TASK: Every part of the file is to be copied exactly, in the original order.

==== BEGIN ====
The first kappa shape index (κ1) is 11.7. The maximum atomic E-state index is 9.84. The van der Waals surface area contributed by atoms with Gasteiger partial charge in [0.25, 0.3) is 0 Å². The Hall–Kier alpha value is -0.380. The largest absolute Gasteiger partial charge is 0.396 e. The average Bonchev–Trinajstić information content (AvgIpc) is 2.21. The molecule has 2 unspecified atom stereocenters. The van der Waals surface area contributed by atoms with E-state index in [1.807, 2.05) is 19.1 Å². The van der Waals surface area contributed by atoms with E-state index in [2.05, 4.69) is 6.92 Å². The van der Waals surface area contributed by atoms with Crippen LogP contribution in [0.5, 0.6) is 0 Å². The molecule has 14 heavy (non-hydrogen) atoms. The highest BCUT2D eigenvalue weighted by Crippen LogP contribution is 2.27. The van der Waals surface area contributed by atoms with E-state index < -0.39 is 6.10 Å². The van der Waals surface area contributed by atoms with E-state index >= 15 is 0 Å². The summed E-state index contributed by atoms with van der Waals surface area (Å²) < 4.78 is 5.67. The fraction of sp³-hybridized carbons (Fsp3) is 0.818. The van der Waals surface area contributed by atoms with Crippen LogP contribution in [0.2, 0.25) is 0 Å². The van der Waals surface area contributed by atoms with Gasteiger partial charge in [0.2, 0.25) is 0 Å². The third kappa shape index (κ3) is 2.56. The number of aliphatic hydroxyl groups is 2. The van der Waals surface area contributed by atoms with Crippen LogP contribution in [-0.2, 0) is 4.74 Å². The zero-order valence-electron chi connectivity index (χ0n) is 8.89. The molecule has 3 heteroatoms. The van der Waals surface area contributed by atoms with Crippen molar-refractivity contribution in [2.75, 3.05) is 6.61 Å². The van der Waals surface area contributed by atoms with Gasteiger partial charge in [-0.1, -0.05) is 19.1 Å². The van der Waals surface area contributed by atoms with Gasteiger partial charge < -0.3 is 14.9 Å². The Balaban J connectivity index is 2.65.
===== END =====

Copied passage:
The first kappa shape index (κ1) is 11.7. The maximum atomic E-state index is 9.84. The van der Waals surface area contributed by atoms with Gasteiger partial charge in [0.25, 0.3) is 0 Å². The Hall–Kier alpha value is -0.380. The largest absolute Gasteiger partial charge is 0.396 e. The average Bonchev–Trinajstić information content (AvgIpc) is 2.21. The molecule has 2 unspecified atom stereocenters. The van der Waals surface area contributed by atoms with E-state index in [1.807, 2.05) is 19.1 Å². The van der Waals surface area contributed by atoms with E-state index in [2.05, 4.69) is 6.92 Å². The van der Waals surface area contributed by atoms with Crippen LogP contribution in [0.5, 0.6) is 0 Å². The molecule has 14 heavy (non-hydrogen) atoms. The highest BCUT2D eigenvalue weighted by Crippen LogP contribution is 2.27. The van der Waals surface area contributed by atoms with E-state index < -0.39 is 6.10 Å². The van der Waals surface area contributed by atoms with E-state index >= 15 is 0 Å². The summed E-state index contributed by atoms with van der Waals surface area (Å²) < 4.78 is 5.67. The fraction of sp³-hybridized carbons (Fsp3) is 0.818. The van der Waals surface area contributed by atoms with Crippen LogP contribution in [0.2, 0.25) is 0 Å². The van der Waals surface area contributed by atoms with Gasteiger partial charge in [0.2, 0.25) is 0 Å². The third kappa shape index (κ3) is 2.56. The number of aliphatic hydroxyl groups is 2. The van der Waals surface area contributed by atoms with Crippen LogP contribution in [-0.2, 0) is 4.74 Å². The zero-order valence-electron chi connectivity index (χ0n) is 8.89. The molecule has 3 heteroatoms. The van der Waals surface area contributed by atoms with Crippen molar-refractivity contribution in [2.75, 3.05) is 6.61 Å². The van der Waals surface area contributed by atoms with Gasteiger partial charge in [-0.1, -0.05) is 19.1 Å². The van der Waals surface area contributed by atoms with Gasteiger partial charge < -0.3 is 14.9 Å². The Balaban J connectivity index is 2.65.